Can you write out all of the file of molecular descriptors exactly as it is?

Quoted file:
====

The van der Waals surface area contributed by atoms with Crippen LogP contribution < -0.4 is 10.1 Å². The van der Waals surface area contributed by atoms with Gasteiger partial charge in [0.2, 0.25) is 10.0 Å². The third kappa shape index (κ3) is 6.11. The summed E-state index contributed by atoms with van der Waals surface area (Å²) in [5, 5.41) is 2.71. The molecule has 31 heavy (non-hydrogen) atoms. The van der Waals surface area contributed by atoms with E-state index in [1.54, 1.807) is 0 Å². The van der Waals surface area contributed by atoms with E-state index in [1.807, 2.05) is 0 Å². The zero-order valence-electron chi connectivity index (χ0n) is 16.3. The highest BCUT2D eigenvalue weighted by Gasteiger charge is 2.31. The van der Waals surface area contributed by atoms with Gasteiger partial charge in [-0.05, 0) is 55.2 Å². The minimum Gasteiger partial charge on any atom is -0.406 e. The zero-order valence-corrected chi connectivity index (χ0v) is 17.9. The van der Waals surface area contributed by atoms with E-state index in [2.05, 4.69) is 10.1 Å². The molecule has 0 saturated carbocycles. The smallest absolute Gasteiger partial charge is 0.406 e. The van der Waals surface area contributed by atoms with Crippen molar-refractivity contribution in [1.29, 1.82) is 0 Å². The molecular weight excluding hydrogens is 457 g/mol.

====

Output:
The van der Waals surface area contributed by atoms with Crippen LogP contribution < -0.4 is 10.1 Å². The van der Waals surface area contributed by atoms with Gasteiger partial charge in [0.2, 0.25) is 10.0 Å². The third kappa shape index (κ3) is 6.11. The summed E-state index contributed by atoms with van der Waals surface area (Å²) in [5, 5.41) is 2.71. The molecule has 31 heavy (non-hydrogen) atoms. The van der Waals surface area contributed by atoms with E-state index in [1.54, 1.807) is 0 Å². The van der Waals surface area contributed by atoms with E-state index in [1.807, 2.05) is 0 Å². The zero-order valence-electron chi connectivity index (χ0n) is 16.3. The highest BCUT2D eigenvalue weighted by Gasteiger charge is 2.31. The van der Waals surface area contributed by atoms with Gasteiger partial charge in [-0.05, 0) is 55.2 Å². The minimum Gasteiger partial charge on any atom is -0.406 e. The zero-order valence-corrected chi connectivity index (χ0v) is 17.9. The van der Waals surface area contributed by atoms with E-state index in [2.05, 4.69) is 10.1 Å². The molecule has 0 saturated carbocycles. The smallest absolute Gasteiger partial charge is 0.406 e. The van der Waals surface area contributed by atoms with Crippen molar-refractivity contribution in [1.29, 1.82) is 0 Å². The molecular weight excluding hydrogens is 457 g/mol.